Archive for the ‘machine learning’ Category

Microsoft open sources algorithm that gives Bing some of its smarts

May 15th, 2019
The Eiffel Tower.

Enlarge / The Eiffel Tower. (credit: Pedro Szekely)

Search engines today are more than just the dumb keyword matchers they used to be. You can ask a question—say, "How tall is the tower in Paris?"—and they'll tell you that the Eiffel Tower is 324 meters (1,063 feet) tall, about the same as an 81-story building. They can do this even though the question never actually names the tower.

How do they do this? As with everything else these days, they use machine learning. Machine-learning algorithms are used to build vectors—essentially, long lists of numbers—that in some sense represent their input data, whether it be text on a webpage, images, sound, or videos. Bing captures billions of these vectors for all the different kinds of media that it indexes. To search the vectors, Microsoft uses an algorithm it calls SPTAG ("Space Partition Tree and Graph"). An input query is converted into a vector, and SPTAG is used to quickly find "approximate nearest neighbors" (ANN), which is to say, vectors that are similar to the input.

This (with some amount of hand-waving) is how the Eiffel Tower question can be answered: a search for "How tall is the tower in Paris?" will be "near" pages talking about towers, Paris, and how tall things are. Such pages are almost surely going to be about the Eiffel Tower.

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Posted in machine learning, microsoft, Open Source, Tech | Comments (0)

Why Google believes machine learning is its future

May 10th, 2019
Google CEO Sundar Pichai speaks during the Google I/O Developers Conference on May 7, 2019.

Enlarge / Google CEO Sundar Pichai speaks during the Google I/O Developers Conference on May 7, 2019. (credit: David Paul Morris/Bloomberg via Getty Images)

One of the most interesting demos at this week's Google I/O keynote featured a new version of Google's voice assistant that's due out later this year. A Google employee asked the Google Assistant to bring up her photos and then show her photos with animals. She tapped one and said, "Send it to Justin." The photo was dropped into the messaging app.

From there, things got more impressive.

"Hey Google, send an email to Jessica," she said. "Hi Jessica, I just got back from Yellowstone and completely fell in love with it." The phone transcribed her words, putting "Hi Jessica" on its own line.

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Posted in AI, google, machine learning, pixel, Tech, TPU | Comments (0)

Blockchain, zero-code machine learning coming to Azure

May 3rd, 2019
Blockchain, zero-code machine learning coming to Azure

Enlarge (credit: Caetano Candal Sato / Flickr)

Microsoft's annual developer conference kicks off on Monday, and the company will no doubt have all manner of things to announce for Azure and, if we're lucky, Windows. To whet our appetites, the company has unveiled a crop of new Azure and Internet-of-Things services with, as we should no doubt expect these days, a focus on machine learning and blockchain.

First up are some new capabilities under the cognitive-services banner. These are the services that are most similar to human cognition: image recognition, speech-to-text, translation, and so on. Microsoft is adding a new category of service that it's calling "Decision." In this category are services that make recommendations to aid decision-making. Microsoft is putting some existing services into this category: Content Moderator (which tries to automatically detect offensive or undesirable text, images, and video) and Anomaly Detector (which examines time series data to find outlier or anomalous events). To these, Microsoft is adding Personalizer, which learns about a user's preferences and makes recommendations accordingly.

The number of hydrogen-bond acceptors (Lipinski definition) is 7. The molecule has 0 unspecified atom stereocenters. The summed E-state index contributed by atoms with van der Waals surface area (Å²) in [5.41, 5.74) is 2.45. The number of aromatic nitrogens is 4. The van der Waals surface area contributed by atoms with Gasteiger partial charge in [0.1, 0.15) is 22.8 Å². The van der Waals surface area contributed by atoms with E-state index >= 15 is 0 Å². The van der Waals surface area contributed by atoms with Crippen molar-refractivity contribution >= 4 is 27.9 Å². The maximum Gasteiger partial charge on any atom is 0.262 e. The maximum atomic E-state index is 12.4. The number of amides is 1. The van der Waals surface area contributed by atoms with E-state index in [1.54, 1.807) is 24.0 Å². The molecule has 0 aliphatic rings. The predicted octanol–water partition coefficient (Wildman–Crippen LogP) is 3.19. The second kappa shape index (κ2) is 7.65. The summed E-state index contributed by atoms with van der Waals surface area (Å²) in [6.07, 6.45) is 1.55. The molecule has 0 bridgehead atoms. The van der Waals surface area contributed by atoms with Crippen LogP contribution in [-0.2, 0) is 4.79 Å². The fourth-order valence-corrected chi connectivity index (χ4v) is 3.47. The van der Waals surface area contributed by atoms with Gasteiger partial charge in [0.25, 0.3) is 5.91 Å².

Microsoft is also offering previews of its Ink Recognizer (which turns handwriting into machine-readable text) and Form Recognizer, which can extract structured data from hand-filled forms. Cognitive Search, which uses machine learning to enable searching across disparate data types (such as OCR-scanned images, PDFs, and handwritten notes) is being promoted to general availability.

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Posted in azure, cloud, edge computing, IoT, machine learning, microsoft, Tech | Comments (0)

OpenAI bot crushes Dota 2 champions, and now anyone can play against it

April 15th, 2019
Screenshot of a fiery video game monster.

Enlarge / Shadow Fiend, looking shadowy and fiendish. (credit: Valve)

Over the past several years, OpenAI, a startup with the mission of ensuring that "artificial general intelligence benefits all of humanity," has been developing a machine-learning-driven bot to play Dota 2, the greatest game in the universe. Starting from a very cut-down version of the full game, the bot has been developed over the years through playing millions upon millions of matches against itself, learning not just how to play the five-on-five team game but how to win, consistently.

We've been able to watch the bot's development over a number of show matches, with each one using a more complete version of a game and more skilled human opponents. This culminated in what's expected to be the final show match over the weekend, when OpenAI Five was pitted in a best-of-three match against OG, the team that won the biggest competition in all of esports last year, The International.

OpenAI is subject to a few handicaps in the name of keeping things interesting. Each of its five AI players is running an identical version of the bot software, with no communication among them: they're five independent players who happen to think very alike but have no direct means of coordinating their actions. OpenAI's reaction time is artificially slowed down to ensure that the game isn't simply a showcase of superhuman reflexes. And the bot still isn't using the full version of the game: only a limited selection of heroes is available, and items that create controllable minions or illusions are banned because it's felt that the bot would be able to micromanage its minions more effectively than any human could.